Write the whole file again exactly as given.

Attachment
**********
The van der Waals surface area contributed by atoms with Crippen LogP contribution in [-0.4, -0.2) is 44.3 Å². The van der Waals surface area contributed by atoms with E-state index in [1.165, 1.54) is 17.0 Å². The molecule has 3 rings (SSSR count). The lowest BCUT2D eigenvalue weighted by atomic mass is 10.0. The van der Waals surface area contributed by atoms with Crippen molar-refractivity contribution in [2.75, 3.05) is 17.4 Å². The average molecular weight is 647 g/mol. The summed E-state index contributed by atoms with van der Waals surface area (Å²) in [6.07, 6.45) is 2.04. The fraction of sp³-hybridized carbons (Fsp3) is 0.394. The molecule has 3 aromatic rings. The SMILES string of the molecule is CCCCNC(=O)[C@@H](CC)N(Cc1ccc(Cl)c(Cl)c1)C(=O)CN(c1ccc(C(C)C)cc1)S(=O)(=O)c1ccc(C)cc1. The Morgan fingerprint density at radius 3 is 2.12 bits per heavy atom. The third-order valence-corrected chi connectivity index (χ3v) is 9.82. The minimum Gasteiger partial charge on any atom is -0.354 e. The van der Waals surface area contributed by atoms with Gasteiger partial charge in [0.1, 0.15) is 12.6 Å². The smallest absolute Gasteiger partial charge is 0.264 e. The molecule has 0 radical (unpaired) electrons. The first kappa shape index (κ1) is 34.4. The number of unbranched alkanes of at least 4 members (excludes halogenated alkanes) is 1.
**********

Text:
The van der Waals surface area contributed by atoms with Crippen LogP contribution in [-0.4, -0.2) is 44.3 Å². The van der Waals surface area contributed by atoms with E-state index in [1.165, 1.54) is 17.0 Å². The molecule has 3 rings (SSSR count). The lowest BCUT2D eigenvalue weighted by atomic mass is 10.0. The van der Waals surface area contributed by atoms with Crippen molar-refractivity contribution in [2.75, 3.05) is 17.4 Å². The average molecular weight is 647 g/mol. The summed E-state index contributed by atoms with van der Waals surface area (Å²) in [6.07, 6.45) is 2.04. The fraction of sp³-hybridized carbons (Fsp3) is 0.394. The molecule has 3 aromatic rings. The SMILES string of the molecule is CCCCNC(=O)[C@@H](CC)N(Cc1ccc(Cl)c(Cl)c1)C(=O)CN(c1ccc(C(C)C)cc1)S(=O)(=O)c1ccc(C)cc1. The Morgan fingerprint density at radius 3 is 2.12 bits per heavy atom. The third-order valence-corrected chi connectivity index (χ3v) is 9.82. The minimum Gasteiger partial charge on any atom is -0.354 e. The van der Waals surface area contributed by atoms with Gasteiger partial charge in [0.1, 0.15) is 12.6 Å². The smallest absolute Gasteiger partial charge is 0.264 e. The molecule has 0 radical (unpaired) electrons. The first kappa shape index (κ1) is 34.4. The number of unbranched alkanes of at least 4 members (excludes halogenated alkanes) is 1.